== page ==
- The Washington Times - Sunday, August 4, 2002

YASNAYA POLYANA, Russia — Carrying only dim memories of her Russian childhood, Tatiana Paus —elegant and silver-haired at 87 — could not contain her excitement as she reached the country estate where her grandfather, Leo Tolstoy, wrote some of the best novels of the 19th century.

It was a day of stark contrasts as the celebrated Russian writers descendants clambered off the special train from Moscow in the sweltering summer heat Friday.

Girls in peasant dress brought bread and salt — the traditional Russian welcome — to the reunion crowd clad in shorts and T-shirts, video cameras slung over their shoulders. The girls, a 12-piece brass band and actors dressed as 19th-century aristocrats out for stroll welcomed the 90 Tolstoy descendants to a weeklong family gathering.

"I love it," Mrs. Paus said as she was helped down from the train in this bucolic village in the rolling, agricultural hills 120 miles south of Moscow. She is one of only two surviving grandchildren of Tolstoy — author of "War and Peace" and "Anna Karenina."

They billed it the largest-ever Tolstoy reunion for what great-great-grandson Vladimir Tolstoy calls the birth of Tolstoys literary career and the birth of the family. This year marks the 150th anniversary of the publication of the writers first story, "Childhood," and the 140th anniversary of Leos troubled marriage to Sofia.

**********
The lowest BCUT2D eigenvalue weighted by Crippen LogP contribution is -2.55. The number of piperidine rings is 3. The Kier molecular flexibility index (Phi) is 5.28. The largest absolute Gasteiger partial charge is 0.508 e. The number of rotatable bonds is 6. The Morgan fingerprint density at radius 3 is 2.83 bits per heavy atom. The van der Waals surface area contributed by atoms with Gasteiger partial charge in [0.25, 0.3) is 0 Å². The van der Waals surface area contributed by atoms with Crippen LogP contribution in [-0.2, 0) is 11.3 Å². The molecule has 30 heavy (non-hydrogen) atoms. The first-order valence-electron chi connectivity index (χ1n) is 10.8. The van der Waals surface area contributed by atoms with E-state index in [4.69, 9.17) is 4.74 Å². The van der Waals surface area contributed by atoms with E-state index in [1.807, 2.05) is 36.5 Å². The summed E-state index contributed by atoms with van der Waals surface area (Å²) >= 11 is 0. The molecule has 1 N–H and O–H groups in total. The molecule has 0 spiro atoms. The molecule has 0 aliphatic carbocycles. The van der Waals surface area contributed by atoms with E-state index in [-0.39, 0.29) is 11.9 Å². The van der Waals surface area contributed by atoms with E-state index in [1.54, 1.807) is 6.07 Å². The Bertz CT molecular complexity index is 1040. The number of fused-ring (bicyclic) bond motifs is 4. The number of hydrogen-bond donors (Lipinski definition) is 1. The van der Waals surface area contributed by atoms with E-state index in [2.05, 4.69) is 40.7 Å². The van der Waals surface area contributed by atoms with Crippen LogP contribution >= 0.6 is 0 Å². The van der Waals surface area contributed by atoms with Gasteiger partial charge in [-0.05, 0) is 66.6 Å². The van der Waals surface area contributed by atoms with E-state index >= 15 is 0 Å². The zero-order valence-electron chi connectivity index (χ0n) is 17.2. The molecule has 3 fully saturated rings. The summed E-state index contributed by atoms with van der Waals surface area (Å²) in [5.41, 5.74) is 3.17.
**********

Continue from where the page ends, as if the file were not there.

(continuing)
The reunions have been summer events for several years as the family tries to preserve ties that nearly were broken as descendants scattered across the globe after the 1917 Bolshevik Revolution. The last family gathering there was in 2000.

Mrs. Paus left Russia when she was 3 as her parents fled the Communist revolt against the Romanov dynasty. Her only memory of Russia is the playroom at the family home in St. Petersburg. She grew up in Sweden and, like many members of the Tolstoy family, does not speak Russian.

Instead, relatives chatter in a babble of languages — English, French, Italian and Swedish — sometimes straining to understand each other.

The reunion is the brainchild of Vladimir Tolstoy, who became director of the state-funded Yasnaya Polyana museum and nature preserve eight years ago and has embarked on major renovations designed to attract tourists.

Guests arrived by train at a restored station near the foot of a birch-lined lane leading to Yasnaya Polyana. Porters in 19th-century costume and antique signs gave the visitors their first glimpse of the graceful life of their aristocratic grandfather who became deeply religious and an ascetic in his old age. Hes buried in a grove of trees at the side of a path through the pines that tower above the estate.

The activities for the week at Yasnaya Polyana —Clear Glade in Russian — include horseback riding, hunting with falcons and hounds, and a military re-enactment of scenes from "War and Peace."

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